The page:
I’m interested, as I think others are, in what exactly is going to—or is already—replacing religion as a cultural force. The general consensus seems to be that it’s culture, or art, or entertainment, or whatever you want to call it. (“Creative labor,” maybe.) But most art is about joy, not happiness. In her piece, Smith talks a lot about music in trying to describe joy, highlighting a joyful moment at a club when the DJ mixed “Can I Kick It” into a house track, and then later how the Streets’ “Weak Become Heroes” precisely depicted that experience of dancing and drugs and joy. Taylor Swift’s talking about joy because that is precisely what it’s enjoyable to listen to Taylor Swift talking about. Joy is what she does well, and why she’s so successful as a pop musician.
But the question that leaves us is this: where do we locate happiness, or love, or even pleasure in all of this joy-focused culture? The state of grace that theology depicts can’t have been lost just because we’ve discarded God. It must be, it seems to me, a human condition, not just a religious one. Smith says she’s only experienced true joy six times in her life, but you can encounter someone else’s joy, or an approximation thereof, every time you turn on the radio. Happiness not so much. It’s harder, maybe because it’s harder to sell.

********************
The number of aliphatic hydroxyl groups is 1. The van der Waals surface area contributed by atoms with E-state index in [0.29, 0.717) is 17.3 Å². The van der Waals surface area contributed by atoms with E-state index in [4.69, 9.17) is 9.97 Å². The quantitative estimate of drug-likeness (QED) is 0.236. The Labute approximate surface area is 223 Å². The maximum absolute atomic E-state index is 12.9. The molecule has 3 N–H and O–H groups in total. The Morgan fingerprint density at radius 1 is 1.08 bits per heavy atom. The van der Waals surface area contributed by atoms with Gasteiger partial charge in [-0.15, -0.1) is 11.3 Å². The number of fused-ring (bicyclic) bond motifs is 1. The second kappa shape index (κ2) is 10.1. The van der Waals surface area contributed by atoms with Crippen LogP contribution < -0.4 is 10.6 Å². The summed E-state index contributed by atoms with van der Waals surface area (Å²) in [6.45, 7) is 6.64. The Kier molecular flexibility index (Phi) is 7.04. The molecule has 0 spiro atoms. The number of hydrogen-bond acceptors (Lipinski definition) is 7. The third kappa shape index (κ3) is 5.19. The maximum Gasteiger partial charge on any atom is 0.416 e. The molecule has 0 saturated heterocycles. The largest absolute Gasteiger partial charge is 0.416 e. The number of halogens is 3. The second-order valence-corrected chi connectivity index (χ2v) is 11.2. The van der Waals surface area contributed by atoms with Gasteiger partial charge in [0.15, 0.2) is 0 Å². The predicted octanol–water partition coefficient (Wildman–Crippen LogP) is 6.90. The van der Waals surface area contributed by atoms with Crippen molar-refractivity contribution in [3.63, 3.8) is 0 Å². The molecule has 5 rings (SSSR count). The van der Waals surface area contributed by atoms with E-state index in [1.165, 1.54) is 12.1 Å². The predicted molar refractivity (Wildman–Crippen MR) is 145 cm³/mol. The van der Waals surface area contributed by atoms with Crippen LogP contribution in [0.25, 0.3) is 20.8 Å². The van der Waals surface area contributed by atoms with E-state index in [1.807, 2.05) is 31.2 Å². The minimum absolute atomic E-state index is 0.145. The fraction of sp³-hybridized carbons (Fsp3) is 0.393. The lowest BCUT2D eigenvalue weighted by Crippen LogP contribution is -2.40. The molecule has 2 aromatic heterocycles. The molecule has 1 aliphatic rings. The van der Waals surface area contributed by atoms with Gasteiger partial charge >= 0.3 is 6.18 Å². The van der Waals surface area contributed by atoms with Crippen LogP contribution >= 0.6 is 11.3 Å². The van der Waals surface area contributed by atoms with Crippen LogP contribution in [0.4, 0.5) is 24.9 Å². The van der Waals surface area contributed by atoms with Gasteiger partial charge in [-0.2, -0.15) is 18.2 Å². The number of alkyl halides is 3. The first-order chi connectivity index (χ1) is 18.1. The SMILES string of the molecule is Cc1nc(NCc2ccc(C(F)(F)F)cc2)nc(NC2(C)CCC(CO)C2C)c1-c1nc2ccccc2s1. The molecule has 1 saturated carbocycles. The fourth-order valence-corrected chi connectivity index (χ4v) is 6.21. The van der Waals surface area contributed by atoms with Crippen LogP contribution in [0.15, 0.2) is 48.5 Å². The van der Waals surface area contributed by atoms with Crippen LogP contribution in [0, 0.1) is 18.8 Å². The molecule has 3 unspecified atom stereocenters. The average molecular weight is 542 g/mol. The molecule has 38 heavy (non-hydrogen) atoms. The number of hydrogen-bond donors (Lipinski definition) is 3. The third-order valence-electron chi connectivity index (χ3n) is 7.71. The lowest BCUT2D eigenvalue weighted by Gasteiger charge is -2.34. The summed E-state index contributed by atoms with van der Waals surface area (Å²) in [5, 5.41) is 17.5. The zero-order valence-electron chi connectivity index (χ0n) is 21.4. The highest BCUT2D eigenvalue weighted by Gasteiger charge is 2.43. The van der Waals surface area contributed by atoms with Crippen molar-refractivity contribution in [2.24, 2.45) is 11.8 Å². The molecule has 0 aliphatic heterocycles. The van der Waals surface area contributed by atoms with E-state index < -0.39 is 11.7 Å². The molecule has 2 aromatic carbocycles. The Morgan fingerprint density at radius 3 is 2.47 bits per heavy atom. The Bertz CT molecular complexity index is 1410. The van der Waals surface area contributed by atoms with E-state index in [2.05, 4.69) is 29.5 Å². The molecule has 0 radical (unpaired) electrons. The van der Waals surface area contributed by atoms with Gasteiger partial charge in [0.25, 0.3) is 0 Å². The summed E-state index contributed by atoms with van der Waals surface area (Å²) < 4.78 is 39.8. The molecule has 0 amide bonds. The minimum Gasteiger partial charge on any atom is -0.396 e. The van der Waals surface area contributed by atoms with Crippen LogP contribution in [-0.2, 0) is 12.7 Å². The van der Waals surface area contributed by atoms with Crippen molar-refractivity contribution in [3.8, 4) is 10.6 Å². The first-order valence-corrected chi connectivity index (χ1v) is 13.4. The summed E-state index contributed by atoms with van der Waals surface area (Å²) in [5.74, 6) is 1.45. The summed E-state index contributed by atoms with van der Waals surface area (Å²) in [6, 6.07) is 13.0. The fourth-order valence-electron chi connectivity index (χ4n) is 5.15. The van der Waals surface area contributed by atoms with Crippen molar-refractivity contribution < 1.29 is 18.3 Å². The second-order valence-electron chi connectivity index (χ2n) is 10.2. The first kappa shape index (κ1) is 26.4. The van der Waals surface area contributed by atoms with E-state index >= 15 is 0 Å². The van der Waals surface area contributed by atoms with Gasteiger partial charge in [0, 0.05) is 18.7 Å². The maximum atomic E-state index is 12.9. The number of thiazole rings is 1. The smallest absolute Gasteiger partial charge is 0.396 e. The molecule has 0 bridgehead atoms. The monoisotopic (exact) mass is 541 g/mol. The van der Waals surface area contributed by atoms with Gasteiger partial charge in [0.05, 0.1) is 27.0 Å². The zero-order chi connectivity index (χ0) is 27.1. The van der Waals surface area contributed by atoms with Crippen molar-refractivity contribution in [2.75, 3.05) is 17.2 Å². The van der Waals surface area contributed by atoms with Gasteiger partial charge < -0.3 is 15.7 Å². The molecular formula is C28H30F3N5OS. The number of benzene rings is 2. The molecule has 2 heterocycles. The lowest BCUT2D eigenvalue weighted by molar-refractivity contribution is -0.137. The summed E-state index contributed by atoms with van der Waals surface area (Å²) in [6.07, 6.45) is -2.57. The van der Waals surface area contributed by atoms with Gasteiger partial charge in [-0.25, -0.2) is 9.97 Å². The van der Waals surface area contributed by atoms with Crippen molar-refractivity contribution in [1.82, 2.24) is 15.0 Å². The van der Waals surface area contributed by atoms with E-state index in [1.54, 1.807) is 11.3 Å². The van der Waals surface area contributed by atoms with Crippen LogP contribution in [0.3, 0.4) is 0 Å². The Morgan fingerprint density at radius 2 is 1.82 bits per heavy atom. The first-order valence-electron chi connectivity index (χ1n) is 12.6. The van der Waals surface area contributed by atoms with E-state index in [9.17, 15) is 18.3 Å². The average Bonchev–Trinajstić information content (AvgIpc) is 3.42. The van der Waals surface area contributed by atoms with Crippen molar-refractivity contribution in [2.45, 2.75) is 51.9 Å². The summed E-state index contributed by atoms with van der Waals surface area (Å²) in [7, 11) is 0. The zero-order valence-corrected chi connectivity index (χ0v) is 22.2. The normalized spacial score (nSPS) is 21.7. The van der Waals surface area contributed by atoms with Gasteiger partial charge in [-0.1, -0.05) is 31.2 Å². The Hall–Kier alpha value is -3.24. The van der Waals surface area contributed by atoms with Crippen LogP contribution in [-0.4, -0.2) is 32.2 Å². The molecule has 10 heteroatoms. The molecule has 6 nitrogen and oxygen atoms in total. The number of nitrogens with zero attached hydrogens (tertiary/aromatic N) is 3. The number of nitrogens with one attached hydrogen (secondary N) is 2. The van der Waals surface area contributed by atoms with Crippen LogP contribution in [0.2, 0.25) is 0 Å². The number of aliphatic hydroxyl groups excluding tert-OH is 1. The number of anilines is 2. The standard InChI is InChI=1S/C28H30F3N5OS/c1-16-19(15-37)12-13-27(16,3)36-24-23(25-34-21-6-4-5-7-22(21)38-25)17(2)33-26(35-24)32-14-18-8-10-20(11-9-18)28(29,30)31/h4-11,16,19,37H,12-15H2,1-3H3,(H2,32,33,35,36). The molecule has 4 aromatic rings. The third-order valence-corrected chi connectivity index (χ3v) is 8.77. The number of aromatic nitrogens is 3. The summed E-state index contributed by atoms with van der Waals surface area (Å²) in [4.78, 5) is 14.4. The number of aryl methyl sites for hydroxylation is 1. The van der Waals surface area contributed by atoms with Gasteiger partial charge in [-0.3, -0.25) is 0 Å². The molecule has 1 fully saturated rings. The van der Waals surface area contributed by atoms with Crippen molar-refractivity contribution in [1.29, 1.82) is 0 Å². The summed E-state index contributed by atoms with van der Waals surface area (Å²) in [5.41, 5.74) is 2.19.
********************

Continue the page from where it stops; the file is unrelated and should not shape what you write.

There’s no easy analog here. For all the talk of “joy” in classic theology, it seems to have been mainly born secular. If you look at the Ecstasy of Saint Theresa, you’re pretty damn sure what emotion she’s feeling there, and it’s approximately the same emotion Swift experienced “up in your room.” “I saw in his hand a long spear of gold,” St. Theresa would write of the experience, “and at the point there seemed to be a little fire. He appeared to me to be thrusting it at times into my heart.”
But grace is different. The ecstasy of St. Francis of Assisi has little to do with sensual joy: an angel appears to him while he is on an ascetic wilderness retreat and the two become one. It’s best understood as the beginning of a long-term status rather than a moment meaningful in and of itself. That ecstasy is important because it made Francis the kind of dude who could preach to the birds, or tame a wolf with the sheer magnitude of his ambient, emergent grace.
That person doesn’t look familiar to us as a relatable human thing. The guy talking to birds isn’t considered blessed; he’s got a serious problem, and needs help. A grace that demands treatment is no accessible grace. And so we lack relatable depictions of secular grace. Taylor Swift knows all about the state of joy, as do Leslie Knope, Tony Stark, Waka Flocka Flame and Tyrion Lannister. But who can stand up and show us the state of grace? Who can make it known to anyone outside those so intertwined?
— Mike Barthel
Mike previously appeared on OWOB writing about Hole.